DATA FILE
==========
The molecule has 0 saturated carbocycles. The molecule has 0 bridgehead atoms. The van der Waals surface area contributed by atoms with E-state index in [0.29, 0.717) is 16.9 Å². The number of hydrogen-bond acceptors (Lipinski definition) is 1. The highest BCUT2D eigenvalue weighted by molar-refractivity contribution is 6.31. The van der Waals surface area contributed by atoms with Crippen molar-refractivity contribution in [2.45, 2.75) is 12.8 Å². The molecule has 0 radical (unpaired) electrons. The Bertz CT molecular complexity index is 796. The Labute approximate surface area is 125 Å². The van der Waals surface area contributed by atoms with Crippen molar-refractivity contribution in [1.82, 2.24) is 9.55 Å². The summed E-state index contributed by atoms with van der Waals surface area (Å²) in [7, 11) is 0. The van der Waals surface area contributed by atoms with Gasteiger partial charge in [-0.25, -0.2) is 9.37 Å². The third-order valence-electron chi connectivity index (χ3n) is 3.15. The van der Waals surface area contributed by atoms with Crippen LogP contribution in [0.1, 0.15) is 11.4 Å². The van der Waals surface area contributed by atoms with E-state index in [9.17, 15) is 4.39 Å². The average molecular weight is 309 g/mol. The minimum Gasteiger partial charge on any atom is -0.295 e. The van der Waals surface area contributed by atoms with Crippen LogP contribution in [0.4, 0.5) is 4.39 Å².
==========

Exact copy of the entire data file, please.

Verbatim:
The molecule has 0 saturated carbocycles. The molecule has 0 bridgehead atoms. The van der Waals surface area contributed by atoms with E-state index in [0.29, 0.717) is 16.9 Å². The number of hydrogen-bond acceptors (Lipinski definition) is 1. The highest BCUT2D eigenvalue weighted by molar-refractivity contribution is 6.31. The van der Waals surface area contributed by atoms with Crippen molar-refractivity contribution in [2.45, 2.75) is 12.8 Å². The molecule has 0 radical (unpaired) electrons. The Bertz CT molecular complexity index is 796. The Labute approximate surface area is 125 Å². The van der Waals surface area contributed by atoms with Crippen molar-refractivity contribution in [1.82, 2.24) is 9.55 Å². The summed E-state index contributed by atoms with van der Waals surface area (Å²) in [7, 11) is 0. The van der Waals surface area contributed by atoms with Gasteiger partial charge in [-0.25, -0.2) is 9.37 Å². The third-order valence-electron chi connectivity index (χ3n) is 3.15. The van der Waals surface area contributed by atoms with Crippen LogP contribution in [0.1, 0.15) is 11.4 Å². The van der Waals surface area contributed by atoms with E-state index in [9.17, 15) is 4.39 Å². The average molecular weight is 309 g/mol. The minimum Gasteiger partial charge on any atom is -0.295 e. The van der Waals surface area contributed by atoms with Crippen LogP contribution in [0.4, 0.5) is 4.39 Å².